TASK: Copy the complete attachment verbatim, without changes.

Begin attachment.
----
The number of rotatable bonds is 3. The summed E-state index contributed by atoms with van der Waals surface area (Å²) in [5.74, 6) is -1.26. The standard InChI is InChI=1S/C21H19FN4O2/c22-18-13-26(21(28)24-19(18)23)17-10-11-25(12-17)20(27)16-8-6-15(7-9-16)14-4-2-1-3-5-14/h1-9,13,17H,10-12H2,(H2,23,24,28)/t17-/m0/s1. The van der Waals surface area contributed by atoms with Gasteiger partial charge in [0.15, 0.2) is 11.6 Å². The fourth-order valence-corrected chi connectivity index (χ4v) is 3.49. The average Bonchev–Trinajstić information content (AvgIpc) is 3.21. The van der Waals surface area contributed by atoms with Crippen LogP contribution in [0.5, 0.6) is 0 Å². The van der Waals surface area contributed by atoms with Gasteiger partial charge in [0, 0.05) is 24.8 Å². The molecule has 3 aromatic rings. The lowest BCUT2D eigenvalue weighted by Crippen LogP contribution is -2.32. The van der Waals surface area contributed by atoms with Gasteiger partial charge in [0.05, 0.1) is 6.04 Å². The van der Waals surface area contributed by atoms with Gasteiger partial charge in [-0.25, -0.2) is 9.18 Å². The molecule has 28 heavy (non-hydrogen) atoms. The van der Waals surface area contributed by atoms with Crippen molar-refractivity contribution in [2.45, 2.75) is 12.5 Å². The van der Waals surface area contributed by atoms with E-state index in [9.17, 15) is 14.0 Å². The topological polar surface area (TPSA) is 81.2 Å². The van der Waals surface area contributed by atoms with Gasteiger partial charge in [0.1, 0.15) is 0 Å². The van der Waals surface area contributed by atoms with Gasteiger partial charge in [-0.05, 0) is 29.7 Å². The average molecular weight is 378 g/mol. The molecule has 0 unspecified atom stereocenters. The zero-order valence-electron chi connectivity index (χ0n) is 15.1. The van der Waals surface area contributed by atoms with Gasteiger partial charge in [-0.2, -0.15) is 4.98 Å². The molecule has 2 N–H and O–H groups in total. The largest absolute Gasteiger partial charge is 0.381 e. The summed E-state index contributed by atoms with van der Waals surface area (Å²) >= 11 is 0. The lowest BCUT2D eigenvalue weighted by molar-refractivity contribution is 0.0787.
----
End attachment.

The number of rotatable bonds is 3. The summed E-state index contributed by atoms with van der Waals surface area (Å²) in [5.74, 6) is -1.26. The standard InChI is InChI=1S/C21H19FN4O2/c22-18-13-26(21(28)24-19(18)23)17-10-11-25(12-17)20(27)16-8-6-15(7-9-16)14-4-2-1-3-5-14/h1-9,13,17H,10-12H2,(H2,23,24,28)/t17-/m0/s1. The van der Waals surface area contributed by atoms with Gasteiger partial charge in [0.15, 0.2) is 11.6 Å². The fourth-order valence-corrected chi connectivity index (χ4v) is 3.49. The average Bonchev–Trinajstić information content (AvgIpc) is 3.21. The van der Waals surface area contributed by atoms with Crippen LogP contribution in [0.5, 0.6) is 0 Å². The van der Waals surface area contributed by atoms with Gasteiger partial charge in [0, 0.05) is 24.8 Å². The molecule has 3 aromatic rings. The lowest BCUT2D eigenvalue weighted by Crippen LogP contribution is -2.32. The van der Waals surface area contributed by atoms with Gasteiger partial charge in [0.05, 0.1) is 6.04 Å². The van der Waals surface area contributed by atoms with Gasteiger partial charge in [-0.25, -0.2) is 9.18 Å². The molecule has 28 heavy (non-hydrogen) atoms. The van der Waals surface area contributed by atoms with Crippen molar-refractivity contribution in [2.45, 2.75) is 12.5 Å². The van der Waals surface area contributed by atoms with E-state index in [9.17, 15) is 14.0 Å². The topological polar surface area (TPSA) is 81.2 Å². The van der Waals surface area contributed by atoms with Gasteiger partial charge in [0.1, 0.15) is 0 Å². The van der Waals surface area contributed by atoms with Gasteiger partial charge in [-0.05, 0) is 29.7 Å². The average molecular weight is 378 g/mol. The molecule has 0 unspecified atom stereocenters. The zero-order valence-electron chi connectivity index (χ0n) is 15.1. The van der Waals surface area contributed by atoms with Gasteiger partial charge in [-0.2, -0.15) is 4.98 Å². The molecule has 2 N–H and O–H groups in total. The largest absolute Gasteiger partial charge is 0.381 e. The summed E-state index contributed by atoms with van der Waals surface area (Å²) >= 11 is 0. The lowest BCUT2D eigenvalue weighted by molar-refractivity contribution is 0.0787.